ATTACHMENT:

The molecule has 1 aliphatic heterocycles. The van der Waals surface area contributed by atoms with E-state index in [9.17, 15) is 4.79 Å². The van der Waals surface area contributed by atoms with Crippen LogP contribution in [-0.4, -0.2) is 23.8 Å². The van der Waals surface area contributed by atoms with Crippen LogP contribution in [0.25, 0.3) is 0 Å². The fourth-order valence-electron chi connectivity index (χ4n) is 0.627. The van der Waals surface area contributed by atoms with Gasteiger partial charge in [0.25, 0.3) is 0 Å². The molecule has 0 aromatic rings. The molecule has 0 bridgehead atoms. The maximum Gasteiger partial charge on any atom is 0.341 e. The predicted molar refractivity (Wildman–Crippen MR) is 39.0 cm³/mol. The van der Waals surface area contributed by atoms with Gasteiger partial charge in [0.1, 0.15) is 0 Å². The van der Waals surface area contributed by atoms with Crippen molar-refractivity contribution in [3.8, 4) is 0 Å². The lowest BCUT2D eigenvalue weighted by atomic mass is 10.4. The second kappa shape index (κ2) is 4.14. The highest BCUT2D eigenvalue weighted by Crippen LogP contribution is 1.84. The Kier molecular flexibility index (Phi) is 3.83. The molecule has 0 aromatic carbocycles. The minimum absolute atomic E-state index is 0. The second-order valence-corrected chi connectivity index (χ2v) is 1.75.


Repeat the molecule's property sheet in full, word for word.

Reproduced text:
The molecule has 1 aliphatic heterocycles. The van der Waals surface area contributed by atoms with E-state index in [9.17, 15) is 4.79 Å². The van der Waals surface area contributed by atoms with Crippen LogP contribution in [-0.4, -0.2) is 23.8 Å². The van der Waals surface area contributed by atoms with Crippen LogP contribution in [0.25, 0.3) is 0 Å². The fourth-order valence-electron chi connectivity index (χ4n) is 0.627. The van der Waals surface area contributed by atoms with Gasteiger partial charge in [0.25, 0.3) is 0 Å². The molecule has 0 aromatic rings. The molecule has 0 bridgehead atoms. The maximum Gasteiger partial charge on any atom is 0.341 e. The predicted molar refractivity (Wildman–Crippen MR) is 39.0 cm³/mol. The van der Waals surface area contributed by atoms with Gasteiger partial charge in [0.1, 0.15) is 0 Å². The van der Waals surface area contributed by atoms with Crippen molar-refractivity contribution in [3.8, 4) is 0 Å². The lowest BCUT2D eigenvalue weighted by atomic mass is 10.4. The second kappa shape index (κ2) is 4.14. The highest BCUT2D eigenvalue weighted by Crippen LogP contribution is 1.84. The Kier molecular flexibility index (Phi) is 3.83. The molecule has 0 aromatic carbocycles. The minimum absolute atomic E-state index is 0. The second-order valence-corrected chi connectivity index (χ2v) is 1.75.